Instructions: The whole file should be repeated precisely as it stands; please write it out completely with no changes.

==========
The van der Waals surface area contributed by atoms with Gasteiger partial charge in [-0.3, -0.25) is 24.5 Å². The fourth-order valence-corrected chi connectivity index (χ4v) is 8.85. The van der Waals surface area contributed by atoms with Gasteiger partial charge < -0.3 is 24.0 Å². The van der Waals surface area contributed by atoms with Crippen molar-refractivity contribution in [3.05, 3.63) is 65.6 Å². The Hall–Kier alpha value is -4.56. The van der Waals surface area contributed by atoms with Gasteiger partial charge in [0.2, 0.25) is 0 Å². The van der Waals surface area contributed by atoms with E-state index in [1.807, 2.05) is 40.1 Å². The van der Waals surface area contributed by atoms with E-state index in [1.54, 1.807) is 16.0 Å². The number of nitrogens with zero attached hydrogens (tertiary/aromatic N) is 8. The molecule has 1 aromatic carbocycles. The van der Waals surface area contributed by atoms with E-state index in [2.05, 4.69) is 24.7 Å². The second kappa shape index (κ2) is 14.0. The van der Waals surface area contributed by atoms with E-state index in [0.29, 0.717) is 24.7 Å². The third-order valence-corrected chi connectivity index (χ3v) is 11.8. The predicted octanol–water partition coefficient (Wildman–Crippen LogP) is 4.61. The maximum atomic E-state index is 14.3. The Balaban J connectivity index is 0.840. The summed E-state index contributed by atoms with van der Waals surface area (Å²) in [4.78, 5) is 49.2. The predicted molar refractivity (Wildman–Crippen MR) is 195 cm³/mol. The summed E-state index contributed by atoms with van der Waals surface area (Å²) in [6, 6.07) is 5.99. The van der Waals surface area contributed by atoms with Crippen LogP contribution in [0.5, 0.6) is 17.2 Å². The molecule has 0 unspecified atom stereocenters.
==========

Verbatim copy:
The van der Waals surface area contributed by atoms with Gasteiger partial charge in [-0.3, -0.25) is 24.5 Å². The fourth-order valence-corrected chi connectivity index (χ4v) is 8.85. The van der Waals surface area contributed by atoms with Gasteiger partial charge < -0.3 is 24.0 Å². The van der Waals surface area contributed by atoms with Crippen molar-refractivity contribution in [3.05, 3.63) is 65.6 Å². The Hall–Kier alpha value is -4.56. The van der Waals surface area contributed by atoms with Gasteiger partial charge in [0.2, 0.25) is 0 Å². The van der Waals surface area contributed by atoms with E-state index in [1.807, 2.05) is 40.1 Å². The van der Waals surface area contributed by atoms with E-state index in [1.54, 1.807) is 16.0 Å². The number of nitrogens with zero attached hydrogens (tertiary/aromatic N) is 8. The molecule has 1 aromatic carbocycles. The van der Waals surface area contributed by atoms with E-state index in [2.05, 4.69) is 24.7 Å². The second kappa shape index (κ2) is 14.0. The van der Waals surface area contributed by atoms with E-state index in [0.29, 0.717) is 24.7 Å². The third-order valence-corrected chi connectivity index (χ3v) is 11.8. The predicted octanol–water partition coefficient (Wildman–Crippen LogP) is 4.61. The maximum atomic E-state index is 14.3. The Balaban J connectivity index is 0.840. The summed E-state index contributed by atoms with van der Waals surface area (Å²) in [4.78, 5) is 49.2. The predicted molar refractivity (Wildman–Crippen MR) is 195 cm³/mol. The summed E-state index contributed by atoms with van der Waals surface area (Å²) in [6, 6.07) is 5.99. The van der Waals surface area contributed by atoms with Crippen LogP contribution in [0.5, 0.6) is 17.2 Å². The molecule has 0 unspecified atom stereocenters.